Wednesday, January 23, 2013

From Jadaliyya

Brave Comrade Madawi Al-Rasheed:
"Madawi Al-Rasheed (MAR): First, the banality of superficial opinions on Saudi women that is so pervasive. In the public sphere, especially in the West, Saudi women are either superstars or victims of their own society and religion. I felt it was time to contribute to this debate from an academic perspective. I do not want to write a book that celebrates the achievement of Saudi women, seeks pity, or even condemns them to the duality of victim/survivor. As a woman with a Saudi background, I feel that we share with other women a certain degree of discrimination and have our own grievances as Saudis. I also feel uncomfortable with the category of “women” as a homogeneous undifferentiated mass. Class, ethnicity, and religious affiliations cut across this category that is varied, stratified, and experiences discrimination in different ways. So the book reflects my own personal journey first, and second, my academic interests.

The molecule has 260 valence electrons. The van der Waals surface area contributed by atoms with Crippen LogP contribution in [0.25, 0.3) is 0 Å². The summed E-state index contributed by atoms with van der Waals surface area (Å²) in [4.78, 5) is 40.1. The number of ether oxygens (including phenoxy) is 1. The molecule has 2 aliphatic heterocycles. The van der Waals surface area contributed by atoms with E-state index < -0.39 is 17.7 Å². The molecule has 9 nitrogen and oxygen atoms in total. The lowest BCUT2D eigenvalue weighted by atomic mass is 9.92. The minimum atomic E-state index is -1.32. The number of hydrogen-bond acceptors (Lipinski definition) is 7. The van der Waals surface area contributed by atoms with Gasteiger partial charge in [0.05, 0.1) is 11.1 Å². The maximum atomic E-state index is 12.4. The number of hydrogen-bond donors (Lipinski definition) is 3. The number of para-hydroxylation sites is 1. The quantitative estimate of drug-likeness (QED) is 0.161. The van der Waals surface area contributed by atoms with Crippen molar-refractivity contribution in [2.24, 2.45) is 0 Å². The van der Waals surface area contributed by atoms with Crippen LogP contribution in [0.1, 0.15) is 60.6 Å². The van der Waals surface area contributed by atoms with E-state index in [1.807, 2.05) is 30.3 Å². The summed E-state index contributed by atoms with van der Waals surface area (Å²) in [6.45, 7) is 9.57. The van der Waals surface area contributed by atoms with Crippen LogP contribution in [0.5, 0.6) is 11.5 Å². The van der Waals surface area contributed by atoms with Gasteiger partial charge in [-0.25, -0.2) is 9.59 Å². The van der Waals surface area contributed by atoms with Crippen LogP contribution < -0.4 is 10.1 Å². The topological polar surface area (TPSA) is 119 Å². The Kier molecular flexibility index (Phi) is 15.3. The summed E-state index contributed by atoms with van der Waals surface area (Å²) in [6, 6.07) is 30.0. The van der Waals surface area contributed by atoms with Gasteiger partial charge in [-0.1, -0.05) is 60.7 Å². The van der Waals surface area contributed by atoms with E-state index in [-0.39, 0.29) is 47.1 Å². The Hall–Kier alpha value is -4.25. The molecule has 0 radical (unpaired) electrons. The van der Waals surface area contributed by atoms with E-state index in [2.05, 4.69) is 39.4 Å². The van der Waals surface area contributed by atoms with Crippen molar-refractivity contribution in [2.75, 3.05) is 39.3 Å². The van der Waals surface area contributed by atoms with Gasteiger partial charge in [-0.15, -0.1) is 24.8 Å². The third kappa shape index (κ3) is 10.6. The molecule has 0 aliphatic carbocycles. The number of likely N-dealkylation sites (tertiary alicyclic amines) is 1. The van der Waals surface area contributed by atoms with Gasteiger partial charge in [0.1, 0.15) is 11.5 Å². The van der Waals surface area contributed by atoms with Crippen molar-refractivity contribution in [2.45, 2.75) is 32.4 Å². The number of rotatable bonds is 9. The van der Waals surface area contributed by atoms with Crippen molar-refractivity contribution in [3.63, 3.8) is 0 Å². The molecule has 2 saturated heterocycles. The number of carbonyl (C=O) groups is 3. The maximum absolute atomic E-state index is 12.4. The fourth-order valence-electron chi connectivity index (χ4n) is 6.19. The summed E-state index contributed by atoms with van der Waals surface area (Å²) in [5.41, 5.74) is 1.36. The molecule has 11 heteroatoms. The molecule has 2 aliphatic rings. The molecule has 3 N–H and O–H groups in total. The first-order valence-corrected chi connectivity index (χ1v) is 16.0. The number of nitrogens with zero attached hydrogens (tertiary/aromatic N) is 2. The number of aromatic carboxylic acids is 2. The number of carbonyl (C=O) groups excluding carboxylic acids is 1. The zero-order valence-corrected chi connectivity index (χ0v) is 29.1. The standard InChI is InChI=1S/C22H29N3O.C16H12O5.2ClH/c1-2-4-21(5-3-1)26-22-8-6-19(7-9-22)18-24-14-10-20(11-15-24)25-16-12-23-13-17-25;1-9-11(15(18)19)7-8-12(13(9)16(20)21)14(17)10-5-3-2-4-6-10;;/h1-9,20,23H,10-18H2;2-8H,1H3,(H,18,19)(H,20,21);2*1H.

My previous work always had an awareness of the construction of gender, and the role of women in politics, society, and religion. Since my PhD research in the 1980s, I allowed women their place in my political and historical narratives about the Saudi past and present. More recently, in A History of Saudi Arabia (2002 and 2010), I demonstrated how women feature in the legitimacy narratives of the state and its quest to merge with society as a result of marriage. In A Most Masculine State, I gave this awareness the attention it deserves by situating gender at the center of debates about politics and religion. I have thought about this book for years. It became an urgent project as the Saudi “woman question” has ceased to be merely a local issue and has become a truly global concern. This was an outcome of Saudi internal challenges and external pressure, especially after 9/11, when Saudi Arabia came to the forefront, not simply as an oil producing territory, but as a contested country."